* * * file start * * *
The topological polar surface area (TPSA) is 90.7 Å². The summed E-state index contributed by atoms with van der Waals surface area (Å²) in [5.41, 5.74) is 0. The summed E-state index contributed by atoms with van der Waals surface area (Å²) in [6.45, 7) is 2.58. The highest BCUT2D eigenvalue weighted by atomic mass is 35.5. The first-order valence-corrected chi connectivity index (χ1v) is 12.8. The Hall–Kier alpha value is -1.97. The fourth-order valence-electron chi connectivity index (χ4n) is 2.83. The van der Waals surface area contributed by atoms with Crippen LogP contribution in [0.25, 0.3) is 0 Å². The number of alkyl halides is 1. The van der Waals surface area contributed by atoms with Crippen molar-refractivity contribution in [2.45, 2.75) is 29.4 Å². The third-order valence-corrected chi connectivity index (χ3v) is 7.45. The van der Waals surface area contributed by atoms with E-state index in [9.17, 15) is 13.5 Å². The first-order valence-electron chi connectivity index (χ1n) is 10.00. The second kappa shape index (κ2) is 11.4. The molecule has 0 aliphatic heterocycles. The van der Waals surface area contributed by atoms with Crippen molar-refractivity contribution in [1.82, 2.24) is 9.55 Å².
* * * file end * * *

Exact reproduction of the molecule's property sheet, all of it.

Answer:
The topological polar surface area (TPSA) is 90.7 Å². The summed E-state index contributed by atoms with van der Waals surface area (Å²) in [5.41, 5.74) is 0. The summed E-state index contributed by atoms with van der Waals surface area (Å²) in [6.45, 7) is 2.58. The highest BCUT2D eigenvalue weighted by atomic mass is 35.5. The first-order valence-corrected chi connectivity index (χ1v) is 12.8. The Hall–Kier alpha value is -1.97. The fourth-order valence-electron chi connectivity index (χ4n) is 2.83. The van der Waals surface area contributed by atoms with Crippen LogP contribution in [0.25, 0.3) is 0 Å². The number of alkyl halides is 1. The van der Waals surface area contributed by atoms with Crippen molar-refractivity contribution in [2.45, 2.75) is 29.4 Å². The third-order valence-corrected chi connectivity index (χ3v) is 7.45. The van der Waals surface area contributed by atoms with E-state index in [9.17, 15) is 13.5 Å². The first-order valence-electron chi connectivity index (χ1n) is 10.00. The second kappa shape index (κ2) is 11.4. The molecule has 0 aliphatic heterocycles. The van der Waals surface area contributed by atoms with Crippen molar-refractivity contribution in [1.82, 2.24) is 9.55 Å².